Monday, May 26, 2014

Setting the Stage for Common Core

And the comprehensive HISTORY behind this agenda

Measuring the Quality of Education:  Conclusions and Summary, 1981, provides those opposed to Common Core with important history related to the development of a national curriculum, history providing evidence of tax-exempt foundation involvement in an area of education (testing/assessment) which traditionally had been reserved for determination at the local and state levels.

The following quote should disabuse those who believe they have any say in the setting of standards at either the local, state, federal or international level. Such decision making is a thing of the past.   Much time is being lost dissecting the Common Core standards; time better spent opposing tax-funded school choice, The Trojan Horse of taxation without representation.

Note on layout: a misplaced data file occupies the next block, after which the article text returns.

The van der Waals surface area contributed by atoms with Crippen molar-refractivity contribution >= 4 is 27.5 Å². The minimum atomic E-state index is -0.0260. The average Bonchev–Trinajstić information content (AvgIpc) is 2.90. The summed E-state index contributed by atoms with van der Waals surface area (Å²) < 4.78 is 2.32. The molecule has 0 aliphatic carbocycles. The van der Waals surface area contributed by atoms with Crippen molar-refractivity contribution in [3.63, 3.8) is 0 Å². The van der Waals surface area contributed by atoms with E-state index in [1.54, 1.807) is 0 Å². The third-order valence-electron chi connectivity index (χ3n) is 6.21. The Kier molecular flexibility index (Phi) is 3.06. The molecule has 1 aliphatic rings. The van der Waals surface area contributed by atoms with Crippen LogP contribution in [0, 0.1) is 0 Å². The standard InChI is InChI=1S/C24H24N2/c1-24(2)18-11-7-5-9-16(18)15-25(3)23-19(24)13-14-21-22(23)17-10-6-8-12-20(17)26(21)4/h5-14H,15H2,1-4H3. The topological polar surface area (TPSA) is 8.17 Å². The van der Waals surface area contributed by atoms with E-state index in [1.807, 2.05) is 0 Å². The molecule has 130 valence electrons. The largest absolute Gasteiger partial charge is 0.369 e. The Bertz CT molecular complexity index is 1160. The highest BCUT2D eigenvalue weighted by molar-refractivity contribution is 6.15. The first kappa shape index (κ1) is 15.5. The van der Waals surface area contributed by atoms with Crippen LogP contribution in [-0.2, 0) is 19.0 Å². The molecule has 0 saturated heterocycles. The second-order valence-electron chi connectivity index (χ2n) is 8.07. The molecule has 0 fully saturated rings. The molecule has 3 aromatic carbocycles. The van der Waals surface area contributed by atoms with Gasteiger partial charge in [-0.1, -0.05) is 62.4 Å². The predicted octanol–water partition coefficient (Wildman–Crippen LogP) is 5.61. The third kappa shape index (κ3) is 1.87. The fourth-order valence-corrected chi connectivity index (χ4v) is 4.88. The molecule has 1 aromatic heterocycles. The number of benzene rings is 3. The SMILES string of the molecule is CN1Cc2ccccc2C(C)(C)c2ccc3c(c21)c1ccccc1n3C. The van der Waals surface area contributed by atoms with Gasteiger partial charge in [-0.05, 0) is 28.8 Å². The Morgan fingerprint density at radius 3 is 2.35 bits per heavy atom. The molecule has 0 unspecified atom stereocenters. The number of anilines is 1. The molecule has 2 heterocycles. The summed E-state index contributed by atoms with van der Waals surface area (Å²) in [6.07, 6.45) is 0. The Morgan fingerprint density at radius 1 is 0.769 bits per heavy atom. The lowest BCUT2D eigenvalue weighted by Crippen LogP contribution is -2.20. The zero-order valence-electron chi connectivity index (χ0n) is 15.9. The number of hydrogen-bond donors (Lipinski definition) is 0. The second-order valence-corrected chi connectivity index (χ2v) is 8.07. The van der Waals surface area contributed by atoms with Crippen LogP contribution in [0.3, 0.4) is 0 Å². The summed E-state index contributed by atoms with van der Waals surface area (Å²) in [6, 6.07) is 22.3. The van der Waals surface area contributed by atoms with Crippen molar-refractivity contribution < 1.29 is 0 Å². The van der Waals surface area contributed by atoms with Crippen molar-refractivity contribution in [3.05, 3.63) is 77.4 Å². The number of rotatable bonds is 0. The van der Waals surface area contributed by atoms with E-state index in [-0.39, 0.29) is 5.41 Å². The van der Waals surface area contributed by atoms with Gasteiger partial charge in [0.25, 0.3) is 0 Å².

Why? Once the public school system, with its present elected school board governance, has been dismantled, having gradually been replaced by tax-funded charter schools and tax-funded private and religious education,  with no elected boards,  parents will find the very controversial Common Core they thought they had killed in their charter or private school. However,  this time around their objections will fall on deaf ears since there will be no elected board to which they can go to complain.

In a different sense, this report is designed to meet the responsibilities imposed at least implicitly by the three foundations which initiated and have supported the project; the Carnegie Corporation, the Ford Foundation, and the Spencer Foundation have become critical and constructive forces in American education.
Note also inclusion of an educator from England? 

Clare Burstall, Deputy Director of the National Foundation for Educational Research in England and Wales;